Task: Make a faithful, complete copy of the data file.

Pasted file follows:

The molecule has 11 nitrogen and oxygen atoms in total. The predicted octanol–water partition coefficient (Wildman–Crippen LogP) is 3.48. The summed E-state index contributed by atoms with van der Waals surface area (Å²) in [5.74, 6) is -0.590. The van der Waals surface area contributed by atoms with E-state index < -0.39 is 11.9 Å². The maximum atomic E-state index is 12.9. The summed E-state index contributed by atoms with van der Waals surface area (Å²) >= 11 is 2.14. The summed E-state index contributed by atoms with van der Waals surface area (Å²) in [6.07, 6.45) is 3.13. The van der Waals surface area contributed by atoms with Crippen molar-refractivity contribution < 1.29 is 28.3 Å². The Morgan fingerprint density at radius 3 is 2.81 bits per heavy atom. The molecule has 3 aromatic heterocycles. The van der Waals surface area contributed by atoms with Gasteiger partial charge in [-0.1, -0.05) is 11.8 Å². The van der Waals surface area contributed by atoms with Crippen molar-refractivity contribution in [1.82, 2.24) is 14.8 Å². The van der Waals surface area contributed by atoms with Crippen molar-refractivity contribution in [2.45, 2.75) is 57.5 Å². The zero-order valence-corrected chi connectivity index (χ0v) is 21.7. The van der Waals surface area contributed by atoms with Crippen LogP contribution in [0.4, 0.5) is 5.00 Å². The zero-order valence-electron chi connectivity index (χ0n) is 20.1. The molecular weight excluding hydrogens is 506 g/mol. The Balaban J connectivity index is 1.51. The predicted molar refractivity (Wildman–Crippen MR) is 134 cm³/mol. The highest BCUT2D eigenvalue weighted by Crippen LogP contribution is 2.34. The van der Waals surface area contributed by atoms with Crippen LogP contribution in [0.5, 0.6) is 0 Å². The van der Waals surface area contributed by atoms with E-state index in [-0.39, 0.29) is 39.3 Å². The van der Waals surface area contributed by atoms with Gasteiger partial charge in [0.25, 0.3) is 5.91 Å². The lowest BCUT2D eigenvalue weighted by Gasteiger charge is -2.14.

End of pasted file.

The molecule has 11 nitrogen and oxygen atoms in total. The predicted octanol–water partition coefficient (Wildman–Crippen LogP) is 3.48. The summed E-state index contributed by atoms with van der Waals surface area (Å²) in [5.74, 6) is -0.590. The van der Waals surface area contributed by atoms with E-state index < -0.39 is 11.9 Å². The maximum atomic E-state index is 12.9. The summed E-state index contributed by atoms with van der Waals surface area (Å²) >= 11 is 2.14. The summed E-state index contributed by atoms with van der Waals surface area (Å²) in [6.07, 6.45) is 3.13. The van der Waals surface area contributed by atoms with Crippen molar-refractivity contribution < 1.29 is 28.3 Å². The Morgan fingerprint density at radius 3 is 2.81 bits per heavy atom. The molecule has 3 aromatic heterocycles. The van der Waals surface area contributed by atoms with Gasteiger partial charge in [-0.1, -0.05) is 11.8 Å². The van der Waals surface area contributed by atoms with Crippen molar-refractivity contribution in [1.82, 2.24) is 14.8 Å². The van der Waals surface area contributed by atoms with Crippen molar-refractivity contribution in [2.45, 2.75) is 57.5 Å². The zero-order valence-corrected chi connectivity index (χ0v) is 21.7. The van der Waals surface area contributed by atoms with Crippen LogP contribution in [0.4, 0.5) is 5.00 Å². The zero-order valence-electron chi connectivity index (χ0n) is 20.1. The molecular weight excluding hydrogens is 506 g/mol. The Balaban J connectivity index is 1.51. The predicted molar refractivity (Wildman–Crippen MR) is 134 cm³/mol. The highest BCUT2D eigenvalue weighted by Crippen LogP contribution is 2.34. The van der Waals surface area contributed by atoms with Crippen LogP contribution in [0.5, 0.6) is 0 Å². The van der Waals surface area contributed by atoms with E-state index in [-0.39, 0.29) is 39.3 Å². The van der Waals surface area contributed by atoms with Gasteiger partial charge in [0.25, 0.3) is 5.91 Å². The lowest BCUT2D eigenvalue weighted by Gasteiger charge is -2.14.